The U.S. government is not likely to be assisting Australia in its negotiations with Facebook after the U.S. tech giant moved to cut off Australians from sharing or accessing news on its platform last week, according to U.S. Department of State spokesperson Ned Price.
At a press briefing on Feb. 19, Price deflected questions about whether the United States would join in with other world leaders to support or take a position on Australia’s News Media Bargaining Code that will see tech giants Facebook and Google pay news publishers for content.
Price noted that the situation involved business negotiations between multiple private companies and the Australian government.
“Any questions on the status and implications of private business decisions should be directed towards those companies,” Price told reporters. “As I think you know, the United States Government, we do regularly engage in support of U.S. companies, but we don’t generally share the specifics of that engagement.”
While Price was vague about where the United States stands between supporting its greatest ally and one of its most successful private enterprises, other world leaders have voiced their support for Australia, including in Canada and the United Kingdom.
Canada is drafting similar legislation to Australia’s code, and its heritage minister, Steven Guilbeault, said Facebook’s actions would not deter them.
“Canada is at the forefront of this battle … we are really among the first group of countries around the world that are doing this,” Guilbeault said. “I suspect that soon we will have 5, 10, 15 countries adopting similar rules … is Facebook going to cut ties with Germany, with France?”
The head of the British parliamentary committee overseeing the media industry said Facebook was “bullying” Australia.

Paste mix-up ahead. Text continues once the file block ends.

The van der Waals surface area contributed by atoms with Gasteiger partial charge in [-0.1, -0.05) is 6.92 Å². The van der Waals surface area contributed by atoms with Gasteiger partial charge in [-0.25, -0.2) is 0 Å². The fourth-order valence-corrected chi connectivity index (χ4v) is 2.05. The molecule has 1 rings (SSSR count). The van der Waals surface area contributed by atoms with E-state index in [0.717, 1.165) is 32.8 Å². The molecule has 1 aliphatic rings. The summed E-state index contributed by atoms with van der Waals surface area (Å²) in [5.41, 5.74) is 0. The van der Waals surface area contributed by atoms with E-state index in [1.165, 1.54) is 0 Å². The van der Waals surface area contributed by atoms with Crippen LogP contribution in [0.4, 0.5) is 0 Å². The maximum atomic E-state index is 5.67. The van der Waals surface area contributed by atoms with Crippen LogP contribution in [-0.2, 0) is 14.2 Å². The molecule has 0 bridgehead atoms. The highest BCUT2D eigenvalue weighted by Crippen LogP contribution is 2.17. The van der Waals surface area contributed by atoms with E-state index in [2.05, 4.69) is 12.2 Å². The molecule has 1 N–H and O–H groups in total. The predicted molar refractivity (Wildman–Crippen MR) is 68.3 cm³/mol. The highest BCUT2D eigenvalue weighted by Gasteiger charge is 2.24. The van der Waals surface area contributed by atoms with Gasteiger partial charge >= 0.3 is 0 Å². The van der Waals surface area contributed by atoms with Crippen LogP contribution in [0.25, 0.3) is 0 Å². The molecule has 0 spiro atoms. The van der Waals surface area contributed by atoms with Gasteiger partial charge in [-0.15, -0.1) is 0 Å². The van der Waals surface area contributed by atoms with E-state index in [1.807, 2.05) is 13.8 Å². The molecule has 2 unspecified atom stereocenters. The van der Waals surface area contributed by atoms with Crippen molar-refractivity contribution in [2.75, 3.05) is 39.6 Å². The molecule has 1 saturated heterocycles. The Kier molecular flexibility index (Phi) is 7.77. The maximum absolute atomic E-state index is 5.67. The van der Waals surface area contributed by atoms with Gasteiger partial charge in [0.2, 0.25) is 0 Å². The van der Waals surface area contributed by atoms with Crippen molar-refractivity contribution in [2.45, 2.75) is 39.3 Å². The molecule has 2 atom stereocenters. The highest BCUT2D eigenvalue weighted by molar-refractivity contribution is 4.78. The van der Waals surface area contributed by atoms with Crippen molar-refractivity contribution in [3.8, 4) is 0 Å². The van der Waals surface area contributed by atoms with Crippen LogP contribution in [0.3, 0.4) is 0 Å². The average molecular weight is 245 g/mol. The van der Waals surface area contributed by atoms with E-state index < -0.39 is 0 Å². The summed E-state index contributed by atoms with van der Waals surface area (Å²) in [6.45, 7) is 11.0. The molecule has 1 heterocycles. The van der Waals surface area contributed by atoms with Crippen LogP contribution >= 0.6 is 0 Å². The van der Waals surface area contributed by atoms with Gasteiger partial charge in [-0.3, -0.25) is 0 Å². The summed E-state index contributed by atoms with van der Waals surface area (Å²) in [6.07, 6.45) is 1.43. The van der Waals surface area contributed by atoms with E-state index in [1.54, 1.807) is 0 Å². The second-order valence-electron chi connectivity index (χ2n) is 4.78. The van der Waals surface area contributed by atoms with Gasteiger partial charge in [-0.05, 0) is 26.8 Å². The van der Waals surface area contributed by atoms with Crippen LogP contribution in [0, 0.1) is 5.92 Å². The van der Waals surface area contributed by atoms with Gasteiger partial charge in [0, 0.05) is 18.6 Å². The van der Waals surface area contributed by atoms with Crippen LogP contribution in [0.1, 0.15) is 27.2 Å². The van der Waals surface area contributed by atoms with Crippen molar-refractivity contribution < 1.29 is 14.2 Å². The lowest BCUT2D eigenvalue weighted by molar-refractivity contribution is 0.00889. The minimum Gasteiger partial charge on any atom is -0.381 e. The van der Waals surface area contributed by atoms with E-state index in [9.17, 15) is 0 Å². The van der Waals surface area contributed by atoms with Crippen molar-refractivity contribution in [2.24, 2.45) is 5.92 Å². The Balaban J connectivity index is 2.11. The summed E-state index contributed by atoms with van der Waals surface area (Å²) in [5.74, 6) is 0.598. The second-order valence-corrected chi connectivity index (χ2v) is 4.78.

“I think it’s staggeringly irresponsible at a time when we are facing a plethora of fake news and disinformation in relation to the COVID vaccine,” he said. “This is not just about Australia. This is Facebook putting a marker down, saying to the world that ‘if you do wish to limit our powers … we can remove what is for many people a utility.’”
Meanwhile, Prime Minister Scott Morrison said on Feb. 20 that his government was pleased it had received “strong international support” from world leaders for the country’s stance on Facebook, and noted that Facebook had “tentatively friended us again.”
“In every way, Australia has led the way when it comes to this issue, as we have on other occasions,” Morrison declared. “When it comes to the tax treatment of goods that Amazon were selling in Australia, or the display of violent extremist material on social media platforms, we led that charge together with New Zealand, particularly Australia, through the G20. And so we’re no strangers to taking the lead on this.”
Facebook has returned to the Australian government’s mediation process after one of its executives apologised to Australia for the blackout.
In an interview with the Sydney Morning Herald on Friday, Simon Milner, Facebook vice president of public policy in the Asia-Pacific, said, “This is a really hard thing to do. We’ve never done it before. We are sorry for the mistakes we made in some of the implementation.”
Milner noted that instead of using human reviewers of content, Facebook had chosen to utilise an artificial intelligence program to identify what was news in Australia.
“There’s still some pages that we’re looking at, but some of it’s really difficult in that the law isn’t clear and therefore there may be some pages that were clearly not news but actually under the law they might be,” Milner added. “That’s one of the challenges for us. We’re sorry for the mistakes that we made on that front.”